3.2 Equilibrium points and stability

The equilibrium points of (25) are attained by cracking the nonlinear algebraic equations
$$ D^{\gamma_{1}} S ( \tau ) = D^{\gamma_{2}} I ( \tau ) = D^{\gamma_{3}} V ( \tau ) =0. $$
(26)
System (25) has a disease-free equilibrium point \(\mathcal{F}_{0} ( \frac{\alpha}{\delta},0,0)\) if \(\mathcal{R}_{0} < 1\), while if \(\mathcal{R}_{0} > 1\), there is, in addition to \(\mathcal{F}_{0}\), a positive endemic equilibrium \(\mathcal{F}^{*} ( S^{*}, I^{*}, V^{*} )\) and the values of \(S^{*}\), \(I^{*}\), and \(V^{*}\) are as follows:
$$\begin{aligned}& S^{*} = \frac{\sigma( p_{1} + p_{2} )}{\beta( \mu_{n} -\sigma)} = \frac{\alpha}{\delta \mathcal{R}_{0}}, \qquad I^{*} = \frac{\alpha\beta( \mu_{n} -\sigma)-\sigma\delta( p_{1} + p_{2} )}{\sigma\beta( \mu_{n} -\sigma)} = \frac{\alpha( \mathcal{R}_{0} -1)}{\sigma \mathcal{R}_{0}}, \\& V^{*} = \frac{\alpha\beta (\mu_{n} -\sigma)-\sigma\delta( p_{1} + p_{2} )}{ \sigma\beta( p_{1} + p_{2} )} = \frac{\delta}{\beta} ( \mathcal{R}_{0} -1), \end{aligned}$$
where \(\mathcal{R}_{0}\) is the basic reproduction number defined in [45] as follows:
$$ \mathcal{R}_{0} = \frac{\alpha\beta( \mu_{n} -\sigma)}{\sigma\delta( p_{1} + p_{2} )} $$
(27)
The value that \(\mathcal{R}_{0}\) takes can signpost the situations wherein an epidemic is conceivable. Threshold quantity (\(\mathcal{R}_{0}\)) is used to analyze the stability of system (25).

3.3 \(\mathcal{R}_{0}\) sensitivity analysis

To check the sensitivity of \(\mathcal{R}_{0}\) for each parameter,
$$\begin{aligned}& \frac{\partial \mathcal{R}_{0}}{\partial \alpha} = \frac{\beta( \mu_{n} -\sigma)}{\sigma\delta( p_{1} + p_{2} )} >0, \\& \frac{\partial \mathcal{R}_{0}}{\partial \beta} = \frac{\alpha( \mu_{n} -\sigma)}{\sigma\delta( p_{1} + p_{2} )} >0, \\& \frac{\partial \mathcal{R}_{0}}{\partial \mu_{n}} = \frac{\alpha\beta}{ \sigma\delta( p_{1} + p_{2} )} >0, \\& \frac{\partial \mathcal{R}_{0}}{\partial\delta} = \frac{-\alpha\beta( \mu_{n} -\sigma)}{\sigma \delta^{2} ( p_{1} + p_{2} )} < 0, \\& \frac{\partial \mathcal{R}_{0}}{\partial p_{1}} = \frac{-\alpha\beta( \mu_{n} -\sigma)}{\sigma\delta ( p_{1} + p_{2} )^{2}} < 0, \\& \frac{\partial \mathcal{R}_{0}}{\partial p_{2}} = \frac{-\alpha\beta( \mu_{n} -\sigma)}{\sigma\delta ( p_{1} + p_{2} )^{2}} < 0, \\& \frac{\partial \mathcal{R}_{0}}{\partial \sigma} = \frac{-\alpha\beta}{ \sigma\delta( p_{1} + p_{2} )} - \frac{\alpha\beta ( \mu_{n} -\sigma )}{\sigma^{2} \delta ( p_{1} + p_{2} )} < 0. \end{aligned}$$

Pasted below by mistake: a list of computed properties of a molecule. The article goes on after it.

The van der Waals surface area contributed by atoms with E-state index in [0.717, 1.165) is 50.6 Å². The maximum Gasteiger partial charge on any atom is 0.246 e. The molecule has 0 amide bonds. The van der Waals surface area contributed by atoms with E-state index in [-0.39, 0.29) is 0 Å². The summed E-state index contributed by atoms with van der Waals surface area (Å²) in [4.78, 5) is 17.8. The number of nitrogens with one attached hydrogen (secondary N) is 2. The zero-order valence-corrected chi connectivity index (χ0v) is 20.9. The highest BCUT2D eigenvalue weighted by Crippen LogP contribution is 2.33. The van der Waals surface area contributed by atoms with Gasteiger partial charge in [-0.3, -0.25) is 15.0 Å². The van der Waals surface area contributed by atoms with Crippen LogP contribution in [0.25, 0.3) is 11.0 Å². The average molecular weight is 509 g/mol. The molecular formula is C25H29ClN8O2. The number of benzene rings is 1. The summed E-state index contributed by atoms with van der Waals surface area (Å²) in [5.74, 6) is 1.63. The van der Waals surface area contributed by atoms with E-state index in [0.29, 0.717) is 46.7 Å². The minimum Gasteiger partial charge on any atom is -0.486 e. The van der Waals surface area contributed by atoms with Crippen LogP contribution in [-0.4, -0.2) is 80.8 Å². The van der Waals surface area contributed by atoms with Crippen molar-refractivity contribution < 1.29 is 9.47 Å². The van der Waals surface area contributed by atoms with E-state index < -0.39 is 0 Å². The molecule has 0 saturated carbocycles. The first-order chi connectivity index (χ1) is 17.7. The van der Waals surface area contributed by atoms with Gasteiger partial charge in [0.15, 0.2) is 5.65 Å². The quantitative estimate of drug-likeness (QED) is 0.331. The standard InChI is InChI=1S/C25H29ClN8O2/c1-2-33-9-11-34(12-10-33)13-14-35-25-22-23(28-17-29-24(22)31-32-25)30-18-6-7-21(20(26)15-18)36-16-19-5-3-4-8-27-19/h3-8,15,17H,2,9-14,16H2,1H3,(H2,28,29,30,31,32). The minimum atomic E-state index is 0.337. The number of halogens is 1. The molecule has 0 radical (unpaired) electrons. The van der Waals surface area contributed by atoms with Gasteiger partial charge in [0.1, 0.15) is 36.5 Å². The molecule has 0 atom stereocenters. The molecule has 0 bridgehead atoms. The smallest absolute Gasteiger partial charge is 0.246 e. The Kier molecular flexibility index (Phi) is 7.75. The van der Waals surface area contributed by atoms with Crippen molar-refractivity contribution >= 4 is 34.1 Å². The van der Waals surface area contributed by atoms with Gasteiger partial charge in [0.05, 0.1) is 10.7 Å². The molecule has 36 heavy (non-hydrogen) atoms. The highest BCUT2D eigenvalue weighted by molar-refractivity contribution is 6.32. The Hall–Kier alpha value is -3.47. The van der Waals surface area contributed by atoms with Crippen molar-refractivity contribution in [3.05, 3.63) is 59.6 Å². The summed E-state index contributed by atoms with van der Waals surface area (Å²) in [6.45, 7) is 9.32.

Thus \(\mathcal{R}_{0}\) is increasing with α, β, and \(\mu_{n}\), decreasing with δ, \(p_{1}\), \(p_{2}\), and σ and \(\mu_{n} >\sigma\).

The following theorem defines the stability behavior of system (25) around the disease-free equilibrium point \(\mathcal{F}_{0}\).

Theorem 3

System (25) will be locally asymptotically stable around \(\mathcal{F}_{0}\) if \(\mathcal{R}_{0} < 1\), and it will not be stable if \(\mathcal{R}_{0} >1\).

Proof

Since the characteristic equation of the Jacobian matrix for (25) around \(\mathcal{F}_{0}\) is
$$ (-\delta - \lambda ) \bigl( \lambda^{2} + q_{1} \lambda + q_{2} \bigr) = 0, $$
(28)
where \(q_{1} =\sigma+ p_{1} + p_{2} + \frac{\alpha\beta}{\delta}\), \(q_{2} =\sigma ( p_{1} + p_{2} ) - \frac{\alpha\beta( \mu_{n} -\sigma)}{\delta}\).
The eigenvalues of Eq. (28) are \(\lambda_{1} = -\delta\), and the roots of the quadratic equation
$$ \lambda^{2} + q_{1} \lambda + q_{2} =0. $$
(29)
If \(q_{2} > 0\), then \(\mathcal{R}_{0} <1\). So
$$\begin{aligned}& \sigma ( p_{1} + p_{2} ) - \frac{\alpha\beta( \mu_{n} -\sigma)}{ \delta} > 0, \\& 1> \frac{\alpha\beta( \mu_{n} -\sigma)}{\delta\sigma ( p_{1} + p_{2} )} \quad \Rightarrow\quad \mathcal{R}_{0} < 1. \end{aligned}$$

Since all the parameters are positive and there is no negative term in \(q_{1}\), so \(q_{1} >0\). Then applying the Routh-Hurwitz criteria, we ensure that \(\mathcal{F}_{0}\) is locally asymptotically stable. If \(\mathcal{R}_{0} > 1\), then \(q_{2} < 0\), and there is one positive real root for Eq. (29), thus \(\mathcal{F}_{0}\) will be unstable. □

3.4 Global stability analysis of the disease-free equilibrium

Here, global stability is calculated for DFE for system (25). The condition for model (25) which guarantees the global stability of the disease-free state is the following.

“If a model system can be written as
$$ \begin{aligned} &\frac{{d}^{\gamma} {U}}{{d} \tau^{\gamma}} ={H}({U}, {W} ), \\ &\frac{{d}^{\gamma} {V}}{{d} \tau^{\gamma}} ={Z}({U},{W}),\qquad {Z}({U},0)=0, \end{aligned} $$
(30)
where \({U}=({S})\) and \({W}=({I}, {V} )\), with \({U}\in{\mathbb{R}}_{+}^{1}\) denoting the number of uninfected individuals and \({Z}\in{\mathbb{R}}_{+}^{2}\) denoting the number of infected individuals (including the latent, the infectious, and the drug-resistant), the disease-free equilibrium is denoted by \({P}=({U}^{*},0)\), where \({U}^{*} =( \frac{\alpha}{\delta},0)\).
The conditions (\(\mathcal{H}_{1} \)) and (\(\mathcal{H}_{2} \)) must be met to guarantee the global asymptotic stability of the disease-free equilibrium of model (25):